While discussing Donald Trump’s recent claims that the United States is going to “have big problems” if he’s indicted, “The View” hosts debated Friday whether such statements were meant to incite violence within his base and within extremist groups like the Proud Boys.
Alyssa Farah Griffin, the program’s newest co-host and former communications director for the Trump administration, emphasized that everyone should take the former president “seriously and literally with what he says” and that “he uses language intentionally to reach certain audiences.” Then, she added, surprisingly, that she actually didn’t know who the Proud Boys were while working for Trump. Co-host Sunny Hostin seemed stunned by her admission.
“I remember watching that ‘Proud Boys stand back and stand by’ [comment from Trump] and honestly I’d never even heard of the Proud Boys,” Farah Griffin said. “But I was like, there’s something weird about it. And it was very clearly, in retrospect after Jan. 6, meant to tell them, you know, you are my guys, stand by.”
Pressed by Hostin on why she wasn’t familiar with the white supremacist group prior to Trump’s notorious directive, Farah Griffin reiterated that she “didn’t know what it meant” and that “it wasn’t, honestly, until it came together and the Proud Boys started organizing and came out and violently protested” that she understood them to be a real threat and to be on alert for Trump’s Proud Boy dogwhistles.
“That’s so odd to me,” Hostin responded, saying that “of course” she knew who the Proud Boys were before Trump’s “stand by.”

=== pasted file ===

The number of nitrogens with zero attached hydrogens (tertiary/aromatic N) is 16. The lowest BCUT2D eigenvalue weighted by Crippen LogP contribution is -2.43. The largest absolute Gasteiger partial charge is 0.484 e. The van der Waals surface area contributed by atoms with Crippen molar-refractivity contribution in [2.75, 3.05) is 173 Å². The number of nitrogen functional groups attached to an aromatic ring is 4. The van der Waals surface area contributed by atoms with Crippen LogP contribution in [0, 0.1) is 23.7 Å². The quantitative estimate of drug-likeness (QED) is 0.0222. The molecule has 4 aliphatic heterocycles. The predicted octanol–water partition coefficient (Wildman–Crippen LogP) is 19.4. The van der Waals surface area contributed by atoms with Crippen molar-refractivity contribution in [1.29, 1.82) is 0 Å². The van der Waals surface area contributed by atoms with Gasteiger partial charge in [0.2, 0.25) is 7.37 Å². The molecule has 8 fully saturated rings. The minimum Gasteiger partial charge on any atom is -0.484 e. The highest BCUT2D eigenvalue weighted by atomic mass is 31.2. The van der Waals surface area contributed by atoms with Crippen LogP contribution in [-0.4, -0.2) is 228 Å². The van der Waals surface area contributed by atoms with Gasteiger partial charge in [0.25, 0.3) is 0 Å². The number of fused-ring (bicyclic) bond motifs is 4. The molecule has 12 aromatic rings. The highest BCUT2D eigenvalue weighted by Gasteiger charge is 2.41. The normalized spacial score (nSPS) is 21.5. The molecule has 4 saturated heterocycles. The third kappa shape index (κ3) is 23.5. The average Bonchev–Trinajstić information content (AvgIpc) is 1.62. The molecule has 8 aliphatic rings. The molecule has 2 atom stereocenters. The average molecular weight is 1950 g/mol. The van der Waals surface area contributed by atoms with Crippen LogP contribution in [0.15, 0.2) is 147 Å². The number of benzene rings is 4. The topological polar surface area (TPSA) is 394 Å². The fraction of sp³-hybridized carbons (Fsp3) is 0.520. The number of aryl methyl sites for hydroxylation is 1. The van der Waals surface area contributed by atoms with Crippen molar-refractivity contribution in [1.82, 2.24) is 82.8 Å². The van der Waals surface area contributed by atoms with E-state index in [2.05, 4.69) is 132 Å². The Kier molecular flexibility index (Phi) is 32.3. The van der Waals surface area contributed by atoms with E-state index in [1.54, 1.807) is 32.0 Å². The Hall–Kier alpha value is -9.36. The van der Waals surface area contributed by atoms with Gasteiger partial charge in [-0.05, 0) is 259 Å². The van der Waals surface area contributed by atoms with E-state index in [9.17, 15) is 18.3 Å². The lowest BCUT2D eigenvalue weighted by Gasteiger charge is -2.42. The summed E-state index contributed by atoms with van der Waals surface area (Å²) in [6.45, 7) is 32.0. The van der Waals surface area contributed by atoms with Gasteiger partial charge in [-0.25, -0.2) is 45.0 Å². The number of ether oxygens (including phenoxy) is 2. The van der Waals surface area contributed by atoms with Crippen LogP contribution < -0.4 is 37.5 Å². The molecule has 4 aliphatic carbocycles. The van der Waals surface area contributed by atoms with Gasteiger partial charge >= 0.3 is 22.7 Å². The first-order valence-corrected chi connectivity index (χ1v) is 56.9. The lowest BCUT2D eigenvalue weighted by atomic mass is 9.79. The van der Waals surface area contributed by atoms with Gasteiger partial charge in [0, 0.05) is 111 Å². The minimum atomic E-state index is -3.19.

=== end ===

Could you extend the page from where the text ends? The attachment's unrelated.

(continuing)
“I’m in the business of knowing these things. I think Black people need to know enemies of people of color,” Hostin said, adding: “Quite frankly, not to push too much on you, it was your job to know about that.”
Farah Griffin explained that while she had top security clearance working for Trump, she didn’t know who the Proud Boys were because she was never briefed on them, citing a “gap in law enforcement.”
“I was briefed on a ton of violent extremist groups, even ones that he was encouraging. Never once were the Proud Boys briefed to me,” she said. “I had never heard of that group before until he said it on air. And I regret that I then said, I think I said: ‘It’s much ado about nothing.’ It didn’t mean anything to me. And then seeing what happened on Jan. 6 and then seeing Proud Boys come up saying, ‘Yeah, I was there because he told me to be’ – like, they’re admitting what we know. So when Trump comes out and says this stuff, people have to believe him.”
“That’s why educating this country is so important, educating this country about white supremacist organizations because domestic terrorism is the biggest threat to our democracy,” Hostin concluded, to audience applause.
Watch the full interaction in the video above.
For the record: An earlier version of this story incorrectly referred to Alyssa Farah Griffin as a former press secretary for Donald Trump. She was the Trump administration’s communications director.